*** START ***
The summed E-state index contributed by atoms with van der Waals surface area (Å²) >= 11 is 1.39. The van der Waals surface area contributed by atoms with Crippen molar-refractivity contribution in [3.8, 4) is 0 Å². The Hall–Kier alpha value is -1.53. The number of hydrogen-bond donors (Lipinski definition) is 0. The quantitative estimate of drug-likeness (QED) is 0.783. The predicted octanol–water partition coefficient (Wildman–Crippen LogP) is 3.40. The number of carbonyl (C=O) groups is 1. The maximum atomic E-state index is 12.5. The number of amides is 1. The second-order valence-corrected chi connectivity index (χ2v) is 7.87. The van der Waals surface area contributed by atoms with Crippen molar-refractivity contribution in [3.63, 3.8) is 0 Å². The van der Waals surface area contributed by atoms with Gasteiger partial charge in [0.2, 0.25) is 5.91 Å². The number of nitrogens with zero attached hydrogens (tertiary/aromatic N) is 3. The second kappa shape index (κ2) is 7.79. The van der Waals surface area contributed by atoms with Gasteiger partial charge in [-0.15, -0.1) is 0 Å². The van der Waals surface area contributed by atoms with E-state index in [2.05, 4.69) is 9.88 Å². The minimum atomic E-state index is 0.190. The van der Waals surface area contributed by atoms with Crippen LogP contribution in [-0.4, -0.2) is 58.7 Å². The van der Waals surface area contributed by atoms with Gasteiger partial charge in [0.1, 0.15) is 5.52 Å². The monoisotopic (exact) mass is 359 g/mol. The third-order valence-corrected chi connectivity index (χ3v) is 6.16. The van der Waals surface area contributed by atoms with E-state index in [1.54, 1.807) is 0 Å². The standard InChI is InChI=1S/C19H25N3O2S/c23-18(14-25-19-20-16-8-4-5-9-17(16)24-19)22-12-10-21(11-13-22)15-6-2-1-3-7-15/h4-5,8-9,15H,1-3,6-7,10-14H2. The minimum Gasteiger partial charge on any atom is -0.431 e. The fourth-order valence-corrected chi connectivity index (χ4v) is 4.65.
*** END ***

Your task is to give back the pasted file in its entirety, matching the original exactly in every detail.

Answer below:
The summed E-state index contributed by atoms with van der Waals surface area (Å²) >= 11 is 1.39. The van der Waals surface area contributed by atoms with Crippen molar-refractivity contribution in [3.8, 4) is 0 Å². The Hall–Kier alpha value is -1.53. The number of hydrogen-bond donors (Lipinski definition) is 0. The quantitative estimate of drug-likeness (QED) is 0.783. The predicted octanol–water partition coefficient (Wildman–Crippen LogP) is 3.40. The number of carbonyl (C=O) groups is 1. The maximum atomic E-state index is 12.5. The number of amides is 1. The second-order valence-corrected chi connectivity index (χ2v) is 7.87. The van der Waals surface area contributed by atoms with Crippen molar-refractivity contribution in [3.63, 3.8) is 0 Å². The van der Waals surface area contributed by atoms with Gasteiger partial charge in [0.2, 0.25) is 5.91 Å². The number of nitrogens with zero attached hydrogens (tertiary/aromatic N) is 3. The second kappa shape index (κ2) is 7.79. The van der Waals surface area contributed by atoms with Gasteiger partial charge in [-0.15, -0.1) is 0 Å². The van der Waals surface area contributed by atoms with E-state index in [2.05, 4.69) is 9.88 Å². The minimum atomic E-state index is 0.190. The van der Waals surface area contributed by atoms with Crippen LogP contribution in [-0.4, -0.2) is 58.7 Å². The van der Waals surface area contributed by atoms with Gasteiger partial charge in [0.1, 0.15) is 5.52 Å². The monoisotopic (exact) mass is 359 g/mol. The third-order valence-corrected chi connectivity index (χ3v) is 6.16. The van der Waals surface area contributed by atoms with E-state index in [1.54, 1.807) is 0 Å². The standard InChI is InChI=1S/C19H25N3O2S/c23-18(14-25-19-20-16-8-4-5-9-17(16)24-19)22-12-10-21(11-13-22)15-6-2-1-3-7-15/h4-5,8-9,15H,1-3,6-7,10-14H2. The minimum Gasteiger partial charge on any atom is -0.431 e. The fourth-order valence-corrected chi connectivity index (χ4v) is 4.65.